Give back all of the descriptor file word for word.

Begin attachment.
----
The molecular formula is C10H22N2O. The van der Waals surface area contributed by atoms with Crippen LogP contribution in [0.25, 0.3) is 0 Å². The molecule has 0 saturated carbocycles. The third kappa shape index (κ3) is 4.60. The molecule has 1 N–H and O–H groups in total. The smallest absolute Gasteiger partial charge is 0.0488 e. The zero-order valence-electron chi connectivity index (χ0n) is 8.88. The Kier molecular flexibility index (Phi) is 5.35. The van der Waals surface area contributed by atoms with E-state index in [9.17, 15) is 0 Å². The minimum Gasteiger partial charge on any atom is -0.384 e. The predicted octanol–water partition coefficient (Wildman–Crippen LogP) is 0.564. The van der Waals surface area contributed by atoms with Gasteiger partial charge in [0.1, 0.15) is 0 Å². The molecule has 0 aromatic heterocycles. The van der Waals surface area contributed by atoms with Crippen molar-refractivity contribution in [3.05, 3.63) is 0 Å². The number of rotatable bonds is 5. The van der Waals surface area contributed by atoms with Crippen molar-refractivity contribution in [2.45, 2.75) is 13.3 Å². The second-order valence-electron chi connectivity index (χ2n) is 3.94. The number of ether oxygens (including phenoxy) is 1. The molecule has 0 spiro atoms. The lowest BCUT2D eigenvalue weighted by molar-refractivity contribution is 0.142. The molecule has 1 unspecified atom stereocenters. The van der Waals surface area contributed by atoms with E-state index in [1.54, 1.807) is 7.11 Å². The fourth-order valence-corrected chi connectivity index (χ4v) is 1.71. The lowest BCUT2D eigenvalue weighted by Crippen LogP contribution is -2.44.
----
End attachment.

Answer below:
The molecular formula is C10H22N2O. The van der Waals surface area contributed by atoms with Crippen LogP contribution in [0.25, 0.3) is 0 Å². The molecule has 0 saturated carbocycles. The third kappa shape index (κ3) is 4.60. The molecule has 1 N–H and O–H groups in total. The smallest absolute Gasteiger partial charge is 0.0488 e. The zero-order valence-electron chi connectivity index (χ0n) is 8.88. The Kier molecular flexibility index (Phi) is 5.35. The van der Waals surface area contributed by atoms with E-state index in [9.17, 15) is 0 Å². The minimum Gasteiger partial charge on any atom is -0.384 e. The predicted octanol–water partition coefficient (Wildman–Crippen LogP) is 0.564. The van der Waals surface area contributed by atoms with Gasteiger partial charge in [0.1, 0.15) is 0 Å². The molecule has 0 aromatic heterocycles. The van der Waals surface area contributed by atoms with Crippen molar-refractivity contribution in [3.05, 3.63) is 0 Å². The number of rotatable bonds is 5. The van der Waals surface area contributed by atoms with Crippen molar-refractivity contribution in [2.45, 2.75) is 13.3 Å². The second-order valence-electron chi connectivity index (χ2n) is 3.94. The number of ether oxygens (including phenoxy) is 1. The molecule has 0 spiro atoms. The lowest BCUT2D eigenvalue weighted by molar-refractivity contribution is 0.142. The molecule has 1 unspecified atom stereocenters. The van der Waals surface area contributed by atoms with E-state index in [1.54, 1.807) is 7.11 Å². The fourth-order valence-corrected chi connectivity index (χ4v) is 1.71. The lowest BCUT2D eigenvalue weighted by Crippen LogP contribution is -2.44.